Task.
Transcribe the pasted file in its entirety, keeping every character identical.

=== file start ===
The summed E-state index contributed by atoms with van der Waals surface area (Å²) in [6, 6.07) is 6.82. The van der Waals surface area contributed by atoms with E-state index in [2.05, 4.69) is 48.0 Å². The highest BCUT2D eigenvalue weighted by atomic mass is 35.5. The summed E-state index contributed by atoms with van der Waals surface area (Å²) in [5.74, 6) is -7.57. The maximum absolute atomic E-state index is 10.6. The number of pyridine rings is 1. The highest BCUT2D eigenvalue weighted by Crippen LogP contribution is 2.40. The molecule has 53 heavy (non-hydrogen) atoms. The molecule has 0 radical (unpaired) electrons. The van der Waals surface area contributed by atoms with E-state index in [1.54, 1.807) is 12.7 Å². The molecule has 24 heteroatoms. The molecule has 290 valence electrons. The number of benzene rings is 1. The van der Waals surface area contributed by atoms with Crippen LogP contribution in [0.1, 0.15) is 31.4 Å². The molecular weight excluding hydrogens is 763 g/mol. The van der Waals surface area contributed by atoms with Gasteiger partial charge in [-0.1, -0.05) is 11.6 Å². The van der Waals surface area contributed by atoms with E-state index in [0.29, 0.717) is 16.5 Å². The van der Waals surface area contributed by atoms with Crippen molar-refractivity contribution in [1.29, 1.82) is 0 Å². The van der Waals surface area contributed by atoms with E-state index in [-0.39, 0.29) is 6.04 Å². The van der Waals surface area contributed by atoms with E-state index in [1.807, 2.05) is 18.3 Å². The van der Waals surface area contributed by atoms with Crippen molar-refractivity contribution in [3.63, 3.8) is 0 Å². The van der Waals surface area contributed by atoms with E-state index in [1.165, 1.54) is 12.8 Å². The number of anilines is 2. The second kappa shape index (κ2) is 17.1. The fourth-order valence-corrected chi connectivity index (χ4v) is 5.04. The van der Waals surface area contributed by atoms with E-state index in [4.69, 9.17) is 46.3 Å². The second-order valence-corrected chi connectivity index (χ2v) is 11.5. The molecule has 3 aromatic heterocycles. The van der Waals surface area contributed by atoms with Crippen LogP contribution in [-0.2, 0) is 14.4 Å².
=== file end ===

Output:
The summed E-state index contributed by atoms with van der Waals surface area (Å²) in [6, 6.07) is 6.82. The van der Waals surface area contributed by atoms with E-state index in [2.05, 4.69) is 48.0 Å². The highest BCUT2D eigenvalue weighted by atomic mass is 35.5. The summed E-state index contributed by atoms with van der Waals surface area (Å²) in [5.74, 6) is -7.57. The maximum absolute atomic E-state index is 10.6. The number of pyridine rings is 1. The highest BCUT2D eigenvalue weighted by Crippen LogP contribution is 2.40. The molecule has 53 heavy (non-hydrogen) atoms. The molecule has 0 radical (unpaired) electrons. The van der Waals surface area contributed by atoms with E-state index in [1.54, 1.807) is 12.7 Å². The molecule has 24 heteroatoms. The molecule has 290 valence electrons. The number of benzene rings is 1. The van der Waals surface area contributed by atoms with Crippen LogP contribution in [0.1, 0.15) is 31.4 Å². The molecular weight excluding hydrogens is 763 g/mol. The van der Waals surface area contributed by atoms with Gasteiger partial charge in [-0.1, -0.05) is 11.6 Å². The van der Waals surface area contributed by atoms with E-state index in [0.29, 0.717) is 16.5 Å². The van der Waals surface area contributed by atoms with Crippen molar-refractivity contribution in [1.29, 1.82) is 0 Å². The van der Waals surface area contributed by atoms with E-state index in [-0.39, 0.29) is 6.04 Å². The van der Waals surface area contributed by atoms with E-state index in [1.807, 2.05) is 18.3 Å². The van der Waals surface area contributed by atoms with Crippen molar-refractivity contribution in [3.63, 3.8) is 0 Å². The van der Waals surface area contributed by atoms with E-state index in [1.165, 1.54) is 12.8 Å². The number of anilines is 2. The second kappa shape index (κ2) is 17.1. The fourth-order valence-corrected chi connectivity index (χ4v) is 5.04. The van der Waals surface area contributed by atoms with E-state index in [4.69, 9.17) is 46.3 Å². The second-order valence-corrected chi connectivity index (χ2v) is 11.5. The molecule has 3 aromatic heterocycles. The van der Waals surface area contributed by atoms with Crippen LogP contribution in [-0.2, 0) is 14.4 Å².